Righteousness: against the grain

sermon-on-the-mountJesus’ continues to teach with authority (but I say to you…) to his disciples even as the crowd listens in (cf. 5:1-2). The fifth example used by Jesus (vv.38-41) is one that perhaps most goes “against the grain” of our human reaction. Here Jesus challenges the idea of retribution, revenge, a tit-for-tat model of justice – and the means by which people seek redress in judicial arenas.  For some communities, these verses form the key verses for their belief in non-violent resistance.

Getting Even? Getting Ahead?  38 “You have heard that it was said, ‘An eye for an eye and a tooth for a tooth.’ 39 But I say to you, offer no resistance to one who is evil. When someone strikes you on (your) right cheek, turn the other one to him as well.

There is perhaps no more familiar line from the OT than an “eye for an eye and a tooth for a tooth” which often is understood as a sanction for revenge. Here Jesus quotes Exodus 21:24–25 (as well, Lev 24:20; Dt 19:21; cf. Isa 50:4–9; Luke 6:29–30) which expresses the OT principal of proportional retribution in kind (lex talionis) considered a principle of legal rights throughout the Ancient Near East.  This principle was older and more widely recognized than the Mosaic law, as it was already found in the Code of Hammurabi (eighteenth century bc) with the same examples of eye and tooth. The codification of proportional retribution was not intended as a sanction for revenge, but to prevent the excesses and escalation of blood-feuds. Proportional retribution was intended to establish a principle wherein the feud was moved from society into the courtroom where the legal system ensured that the punishment did not exceed the crime. Nonetheless, what becomes embedded in society is a form of law seeking justice with some sense of equity. It is an institutionalized limited retribution.

By the Jesus’ time, physical penalties had generally been replaced by financial damages. When the idea of compensatory damages replaced a personal retribution, a more “civilized” process seems to be available. But does Jesus have in mind the legal setting? Many of the example that follow do have the “courtroom” setting explicitly stated or at least lurking the background. Jesus never seems to reject the idea of the court room, but one wonders if Jesus intends the community of disciples to have any part of such proceedings. Paul seems to have this same concern in mind in 1 Corinthians 6.  It is conceivable that such legal proceedings displace the community’s search for God’s justice and instead settles for a human justice.

Or is there something deeper here? Is Jesus telling the disciples not to seek to replace one human institution (civil court) with another (religious court) even if one believes the second instance will rightly arbitrate God’s will?  If true, then far from simply opposing brutality or even physical retaliation, Jesus is teaching the disciples to forego their natural instinct for even legitimate retribution – and he offers alternatives that go “against the grain” of human reaction. But perhaps the “grain” is simply the hardness of the human heart.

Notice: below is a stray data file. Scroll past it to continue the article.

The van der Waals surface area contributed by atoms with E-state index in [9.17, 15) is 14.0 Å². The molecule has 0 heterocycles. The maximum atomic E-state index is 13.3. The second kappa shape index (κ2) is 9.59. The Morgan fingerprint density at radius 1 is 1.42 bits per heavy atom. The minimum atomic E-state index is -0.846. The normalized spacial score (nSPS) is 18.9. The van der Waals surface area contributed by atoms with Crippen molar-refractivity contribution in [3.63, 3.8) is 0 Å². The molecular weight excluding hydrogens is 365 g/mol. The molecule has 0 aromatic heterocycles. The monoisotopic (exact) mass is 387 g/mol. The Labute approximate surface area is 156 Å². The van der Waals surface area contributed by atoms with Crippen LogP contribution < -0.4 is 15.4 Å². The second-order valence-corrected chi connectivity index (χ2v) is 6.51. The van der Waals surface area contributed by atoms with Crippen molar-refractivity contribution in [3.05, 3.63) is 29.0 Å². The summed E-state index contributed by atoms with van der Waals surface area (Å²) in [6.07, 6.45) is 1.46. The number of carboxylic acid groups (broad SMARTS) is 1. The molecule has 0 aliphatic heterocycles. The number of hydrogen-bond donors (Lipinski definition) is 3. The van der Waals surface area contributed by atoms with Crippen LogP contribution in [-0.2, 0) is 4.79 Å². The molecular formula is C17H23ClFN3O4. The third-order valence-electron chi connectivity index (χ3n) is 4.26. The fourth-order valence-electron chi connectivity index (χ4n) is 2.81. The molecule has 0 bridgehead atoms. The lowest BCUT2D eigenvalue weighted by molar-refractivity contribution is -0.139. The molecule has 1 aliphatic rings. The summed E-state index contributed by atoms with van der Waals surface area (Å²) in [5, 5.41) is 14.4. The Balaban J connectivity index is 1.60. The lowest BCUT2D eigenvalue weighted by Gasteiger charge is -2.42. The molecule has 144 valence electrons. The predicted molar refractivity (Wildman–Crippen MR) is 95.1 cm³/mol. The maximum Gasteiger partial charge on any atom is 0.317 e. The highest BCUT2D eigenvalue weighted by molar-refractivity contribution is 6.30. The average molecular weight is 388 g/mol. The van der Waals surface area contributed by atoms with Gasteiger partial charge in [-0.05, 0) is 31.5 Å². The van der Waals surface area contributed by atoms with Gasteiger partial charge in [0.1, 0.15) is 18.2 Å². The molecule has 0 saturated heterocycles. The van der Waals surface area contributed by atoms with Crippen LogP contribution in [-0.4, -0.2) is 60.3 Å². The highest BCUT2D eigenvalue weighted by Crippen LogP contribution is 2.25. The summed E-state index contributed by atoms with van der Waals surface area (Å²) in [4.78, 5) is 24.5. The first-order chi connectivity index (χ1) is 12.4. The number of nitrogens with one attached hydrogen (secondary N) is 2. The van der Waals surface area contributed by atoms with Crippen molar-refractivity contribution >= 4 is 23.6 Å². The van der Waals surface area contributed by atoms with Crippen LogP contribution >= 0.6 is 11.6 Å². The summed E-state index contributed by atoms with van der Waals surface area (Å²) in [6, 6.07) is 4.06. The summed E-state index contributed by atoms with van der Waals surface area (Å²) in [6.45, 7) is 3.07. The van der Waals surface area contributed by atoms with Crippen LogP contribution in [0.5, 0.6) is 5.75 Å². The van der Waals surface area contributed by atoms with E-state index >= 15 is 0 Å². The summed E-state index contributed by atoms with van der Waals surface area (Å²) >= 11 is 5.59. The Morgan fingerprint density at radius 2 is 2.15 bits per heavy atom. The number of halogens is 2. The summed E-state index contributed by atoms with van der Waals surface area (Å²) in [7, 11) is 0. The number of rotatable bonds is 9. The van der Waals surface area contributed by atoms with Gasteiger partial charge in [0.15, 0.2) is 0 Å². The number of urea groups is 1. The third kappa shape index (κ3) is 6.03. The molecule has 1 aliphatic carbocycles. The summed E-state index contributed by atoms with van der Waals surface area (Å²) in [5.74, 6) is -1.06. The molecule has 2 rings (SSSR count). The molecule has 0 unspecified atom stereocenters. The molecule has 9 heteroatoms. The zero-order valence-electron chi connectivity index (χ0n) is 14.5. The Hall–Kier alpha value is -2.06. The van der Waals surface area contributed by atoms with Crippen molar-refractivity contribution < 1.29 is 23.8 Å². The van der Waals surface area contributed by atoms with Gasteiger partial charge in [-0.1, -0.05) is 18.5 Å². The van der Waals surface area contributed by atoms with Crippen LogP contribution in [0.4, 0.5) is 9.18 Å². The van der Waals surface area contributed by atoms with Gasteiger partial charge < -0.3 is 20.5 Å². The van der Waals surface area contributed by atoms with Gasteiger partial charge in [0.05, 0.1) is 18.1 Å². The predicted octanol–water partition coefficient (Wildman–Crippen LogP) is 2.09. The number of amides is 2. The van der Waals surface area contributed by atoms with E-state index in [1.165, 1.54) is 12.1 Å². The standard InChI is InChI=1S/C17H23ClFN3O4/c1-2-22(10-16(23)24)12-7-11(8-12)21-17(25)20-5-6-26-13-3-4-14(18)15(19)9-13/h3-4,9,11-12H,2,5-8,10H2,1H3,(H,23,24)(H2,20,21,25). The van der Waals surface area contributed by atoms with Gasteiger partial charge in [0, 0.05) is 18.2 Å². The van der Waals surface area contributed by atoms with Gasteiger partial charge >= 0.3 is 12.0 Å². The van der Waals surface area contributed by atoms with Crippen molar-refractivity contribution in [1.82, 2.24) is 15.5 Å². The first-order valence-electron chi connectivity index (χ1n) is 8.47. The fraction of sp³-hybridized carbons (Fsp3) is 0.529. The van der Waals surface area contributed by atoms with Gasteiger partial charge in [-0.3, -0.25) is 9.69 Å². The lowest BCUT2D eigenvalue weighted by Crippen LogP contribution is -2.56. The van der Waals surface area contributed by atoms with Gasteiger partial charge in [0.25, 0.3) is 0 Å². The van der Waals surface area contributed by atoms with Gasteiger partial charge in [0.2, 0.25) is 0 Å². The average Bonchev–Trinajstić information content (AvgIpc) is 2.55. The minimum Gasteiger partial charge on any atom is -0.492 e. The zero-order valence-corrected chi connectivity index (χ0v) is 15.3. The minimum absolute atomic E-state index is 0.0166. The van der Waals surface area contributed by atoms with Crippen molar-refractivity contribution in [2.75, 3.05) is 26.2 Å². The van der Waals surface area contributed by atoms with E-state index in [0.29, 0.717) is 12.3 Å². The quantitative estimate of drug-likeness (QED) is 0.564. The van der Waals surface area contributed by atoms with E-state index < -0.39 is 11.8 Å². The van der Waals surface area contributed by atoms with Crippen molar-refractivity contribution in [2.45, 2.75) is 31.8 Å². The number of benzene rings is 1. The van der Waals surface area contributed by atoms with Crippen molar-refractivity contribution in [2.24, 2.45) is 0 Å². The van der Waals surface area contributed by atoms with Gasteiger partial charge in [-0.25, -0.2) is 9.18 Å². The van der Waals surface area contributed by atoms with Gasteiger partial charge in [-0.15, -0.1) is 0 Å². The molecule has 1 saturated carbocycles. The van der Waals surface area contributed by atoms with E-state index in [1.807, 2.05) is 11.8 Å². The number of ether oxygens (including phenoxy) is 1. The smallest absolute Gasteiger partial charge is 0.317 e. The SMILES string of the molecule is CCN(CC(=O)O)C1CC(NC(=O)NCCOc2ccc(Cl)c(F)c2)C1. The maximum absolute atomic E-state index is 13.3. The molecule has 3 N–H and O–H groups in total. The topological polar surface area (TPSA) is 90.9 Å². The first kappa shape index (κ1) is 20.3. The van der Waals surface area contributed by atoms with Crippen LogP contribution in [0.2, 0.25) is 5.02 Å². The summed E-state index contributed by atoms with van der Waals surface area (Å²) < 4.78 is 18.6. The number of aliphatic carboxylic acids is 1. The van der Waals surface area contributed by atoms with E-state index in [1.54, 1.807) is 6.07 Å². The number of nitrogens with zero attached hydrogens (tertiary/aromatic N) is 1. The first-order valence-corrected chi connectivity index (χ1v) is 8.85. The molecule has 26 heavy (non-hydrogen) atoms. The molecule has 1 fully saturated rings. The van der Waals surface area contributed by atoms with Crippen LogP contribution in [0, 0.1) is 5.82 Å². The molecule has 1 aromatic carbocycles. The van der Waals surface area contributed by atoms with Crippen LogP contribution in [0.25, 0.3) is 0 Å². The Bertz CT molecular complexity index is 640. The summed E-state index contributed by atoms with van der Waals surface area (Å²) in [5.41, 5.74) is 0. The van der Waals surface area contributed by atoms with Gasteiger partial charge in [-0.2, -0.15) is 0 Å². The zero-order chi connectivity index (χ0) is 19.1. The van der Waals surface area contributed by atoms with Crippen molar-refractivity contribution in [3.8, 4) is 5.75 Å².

offer no resistance to one who is evil”(v.39). In the first example (v.39a) Jesus seems to have move beyond retribution and retaliation. The Greek verb anthistēmi meaning “set oneself against, oppose, resist” is wider in meaning than “do not retaliate.” In the NT the verb most often involves the human opposition to the will of God and can imply more than simple passive resistance.  In the OT (LXX) the verb anthistēmi is sometimes used for ‘take legal action against’ – supporting the premise from above about Jesus’ teaching to forego even legitimate retribution.

There are some (a minority) exegetes who argue that Jesus is teaching is a third way between violent resistance and passive submission: non-violent resistance.  Their basis comes from the use of anthistēmi in classic Greek literature where the word does find a home in the battlefield setting. Thus some translations suggest “offer no violent resistance” as the better translation – even though “violent” does not appear in the text. Mt 5:39 then becomes a prescription for non-violent resistance.  Their argument continues on to suggest that evil (v.39; Jas 4:7) must be countered if justice is to be established. Their argument has merit when one considers that each of Jesus’ example has the disciple taking action (turning the cheek, handing over the cloak, going the additional mile). And the idea has resonance in the light of humanity’s experience: all evil needs in order to triumph is for good men to do nothing.  Ironically in our age a common form of non-violent resistance is litigation in the courtroom, something several NT passages may warn against.  The US Civil Rights movement in the mid 1960s is an example of a believing community that found warrant for their non-violent resistance in these passages. Given the context of Matthew’s use, other exegetes argue these verses are not a prescription for non-violent resistance but for no resistance at all, even by legal means.